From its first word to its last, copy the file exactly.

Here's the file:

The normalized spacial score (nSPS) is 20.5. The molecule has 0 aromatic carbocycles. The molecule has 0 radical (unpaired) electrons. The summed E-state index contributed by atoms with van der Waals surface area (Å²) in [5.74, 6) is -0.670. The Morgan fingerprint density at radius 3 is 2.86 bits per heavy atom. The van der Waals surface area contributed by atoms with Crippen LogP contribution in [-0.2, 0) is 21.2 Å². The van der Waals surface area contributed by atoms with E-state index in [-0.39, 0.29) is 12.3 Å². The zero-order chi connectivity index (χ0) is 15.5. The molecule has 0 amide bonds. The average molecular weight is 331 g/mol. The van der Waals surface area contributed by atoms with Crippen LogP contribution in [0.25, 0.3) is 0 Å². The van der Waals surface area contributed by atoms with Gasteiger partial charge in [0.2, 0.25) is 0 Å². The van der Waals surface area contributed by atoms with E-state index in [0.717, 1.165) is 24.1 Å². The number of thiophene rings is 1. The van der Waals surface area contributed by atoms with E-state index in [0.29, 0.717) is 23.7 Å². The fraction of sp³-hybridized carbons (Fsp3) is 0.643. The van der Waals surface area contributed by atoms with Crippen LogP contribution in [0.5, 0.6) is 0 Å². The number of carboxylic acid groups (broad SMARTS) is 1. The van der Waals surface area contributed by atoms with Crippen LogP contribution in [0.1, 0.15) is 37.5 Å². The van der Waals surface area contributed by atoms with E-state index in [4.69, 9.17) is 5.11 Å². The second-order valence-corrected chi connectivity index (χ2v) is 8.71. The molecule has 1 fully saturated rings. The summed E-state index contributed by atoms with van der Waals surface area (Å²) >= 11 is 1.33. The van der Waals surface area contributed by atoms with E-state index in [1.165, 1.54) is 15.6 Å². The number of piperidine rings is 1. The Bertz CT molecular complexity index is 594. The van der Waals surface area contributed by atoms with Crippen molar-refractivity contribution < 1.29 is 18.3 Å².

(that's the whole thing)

The normalized spacial score (nSPS) is 20.5. The molecule has 0 aromatic carbocycles. The molecule has 0 radical (unpaired) electrons. The summed E-state index contributed by atoms with van der Waals surface area (Å²) in [5.74, 6) is -0.670. The Morgan fingerprint density at radius 3 is 2.86 bits per heavy atom. The van der Waals surface area contributed by atoms with Crippen LogP contribution in [-0.2, 0) is 21.2 Å². The van der Waals surface area contributed by atoms with E-state index in [-0.39, 0.29) is 12.3 Å². The zero-order chi connectivity index (χ0) is 15.5. The molecule has 0 amide bonds. The average molecular weight is 331 g/mol. The van der Waals surface area contributed by atoms with Crippen LogP contribution in [0.25, 0.3) is 0 Å². The van der Waals surface area contributed by atoms with Gasteiger partial charge in [0.2, 0.25) is 0 Å². The van der Waals surface area contributed by atoms with E-state index in [0.717, 1.165) is 24.1 Å². The number of thiophene rings is 1. The van der Waals surface area contributed by atoms with E-state index in [0.29, 0.717) is 23.7 Å². The fraction of sp³-hybridized carbons (Fsp3) is 0.643. The van der Waals surface area contributed by atoms with Crippen LogP contribution in [0.5, 0.6) is 0 Å². The number of carboxylic acid groups (broad SMARTS) is 1. The van der Waals surface area contributed by atoms with Crippen LogP contribution in [0.1, 0.15) is 37.5 Å². The van der Waals surface area contributed by atoms with E-state index in [4.69, 9.17) is 5.11 Å². The second-order valence-corrected chi connectivity index (χ2v) is 8.71. The molecule has 1 fully saturated rings. The summed E-state index contributed by atoms with van der Waals surface area (Å²) >= 11 is 1.33. The van der Waals surface area contributed by atoms with E-state index in [1.165, 1.54) is 15.6 Å². The number of piperidine rings is 1. The Bertz CT molecular complexity index is 594. The van der Waals surface area contributed by atoms with Crippen molar-refractivity contribution < 1.29 is 18.3 Å².